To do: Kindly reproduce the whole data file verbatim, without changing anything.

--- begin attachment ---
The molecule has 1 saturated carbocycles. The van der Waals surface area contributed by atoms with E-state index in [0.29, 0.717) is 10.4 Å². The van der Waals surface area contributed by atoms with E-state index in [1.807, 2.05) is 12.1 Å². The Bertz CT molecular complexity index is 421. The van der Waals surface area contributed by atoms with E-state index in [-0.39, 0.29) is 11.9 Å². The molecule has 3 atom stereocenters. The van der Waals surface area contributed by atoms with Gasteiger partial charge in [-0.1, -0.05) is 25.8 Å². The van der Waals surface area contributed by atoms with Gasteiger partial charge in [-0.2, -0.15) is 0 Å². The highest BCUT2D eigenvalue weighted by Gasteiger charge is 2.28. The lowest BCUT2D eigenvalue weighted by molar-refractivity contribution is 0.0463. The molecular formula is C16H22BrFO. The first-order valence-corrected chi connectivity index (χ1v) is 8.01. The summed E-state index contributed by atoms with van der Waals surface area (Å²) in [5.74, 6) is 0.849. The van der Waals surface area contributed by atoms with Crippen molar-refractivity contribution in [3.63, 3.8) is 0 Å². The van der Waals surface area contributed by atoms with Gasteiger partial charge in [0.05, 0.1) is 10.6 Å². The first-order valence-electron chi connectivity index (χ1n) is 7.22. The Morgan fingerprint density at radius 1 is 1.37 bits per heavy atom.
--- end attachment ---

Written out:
The molecule has 1 saturated carbocycles. The van der Waals surface area contributed by atoms with E-state index in [0.29, 0.717) is 10.4 Å². The van der Waals surface area contributed by atoms with E-state index in [1.807, 2.05) is 12.1 Å². The Bertz CT molecular complexity index is 421. The van der Waals surface area contributed by atoms with E-state index in [-0.39, 0.29) is 11.9 Å². The molecule has 3 atom stereocenters. The van der Waals surface area contributed by atoms with Gasteiger partial charge in [-0.1, -0.05) is 25.8 Å². The van der Waals surface area contributed by atoms with Gasteiger partial charge in [-0.2, -0.15) is 0 Å². The highest BCUT2D eigenvalue weighted by Gasteiger charge is 2.28. The lowest BCUT2D eigenvalue weighted by molar-refractivity contribution is 0.0463. The molecular formula is C16H22BrFO. The first-order valence-corrected chi connectivity index (χ1v) is 8.01. The summed E-state index contributed by atoms with van der Waals surface area (Å²) in [5.74, 6) is 0.849. The van der Waals surface area contributed by atoms with Crippen molar-refractivity contribution in [3.63, 3.8) is 0 Å². The van der Waals surface area contributed by atoms with Gasteiger partial charge in [0.05, 0.1) is 10.6 Å². The first-order valence-electron chi connectivity index (χ1n) is 7.22. The Morgan fingerprint density at radius 1 is 1.37 bits per heavy atom.